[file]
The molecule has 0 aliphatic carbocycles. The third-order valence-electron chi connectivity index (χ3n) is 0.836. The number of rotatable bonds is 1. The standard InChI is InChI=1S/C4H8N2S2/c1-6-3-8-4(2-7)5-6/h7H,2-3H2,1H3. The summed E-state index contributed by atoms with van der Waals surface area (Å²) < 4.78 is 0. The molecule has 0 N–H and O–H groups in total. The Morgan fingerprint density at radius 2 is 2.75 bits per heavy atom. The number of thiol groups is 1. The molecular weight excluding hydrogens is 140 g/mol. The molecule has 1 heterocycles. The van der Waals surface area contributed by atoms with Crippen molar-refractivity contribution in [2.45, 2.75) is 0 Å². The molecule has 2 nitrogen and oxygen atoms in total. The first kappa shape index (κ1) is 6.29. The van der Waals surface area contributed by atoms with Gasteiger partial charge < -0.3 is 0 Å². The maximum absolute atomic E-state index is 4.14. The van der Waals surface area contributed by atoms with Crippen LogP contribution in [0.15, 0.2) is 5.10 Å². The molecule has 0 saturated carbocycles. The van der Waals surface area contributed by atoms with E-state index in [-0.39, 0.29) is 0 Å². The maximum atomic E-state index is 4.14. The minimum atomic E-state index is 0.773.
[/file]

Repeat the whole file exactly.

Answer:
The molecule has 0 aliphatic carbocycles. The third-order valence-electron chi connectivity index (χ3n) is 0.836. The number of rotatable bonds is 1. The standard InChI is InChI=1S/C4H8N2S2/c1-6-3-8-4(2-7)5-6/h7H,2-3H2,1H3. The summed E-state index contributed by atoms with van der Waals surface area (Å²) < 4.78 is 0. The molecule has 0 N–H and O–H groups in total. The Morgan fingerprint density at radius 2 is 2.75 bits per heavy atom. The number of thiol groups is 1. The molecular weight excluding hydrogens is 140 g/mol. The molecule has 1 heterocycles. The van der Waals surface area contributed by atoms with Crippen molar-refractivity contribution in [2.45, 2.75) is 0 Å². The molecule has 2 nitrogen and oxygen atoms in total. The first kappa shape index (κ1) is 6.29. The van der Waals surface area contributed by atoms with Gasteiger partial charge < -0.3 is 0 Å². The maximum absolute atomic E-state index is 4.14. The van der Waals surface area contributed by atoms with Crippen LogP contribution in [0.15, 0.2) is 5.10 Å². The molecule has 0 saturated carbocycles. The van der Waals surface area contributed by atoms with E-state index in [-0.39, 0.29) is 0 Å². The maximum atomic E-state index is 4.14. The minimum atomic E-state index is 0.773.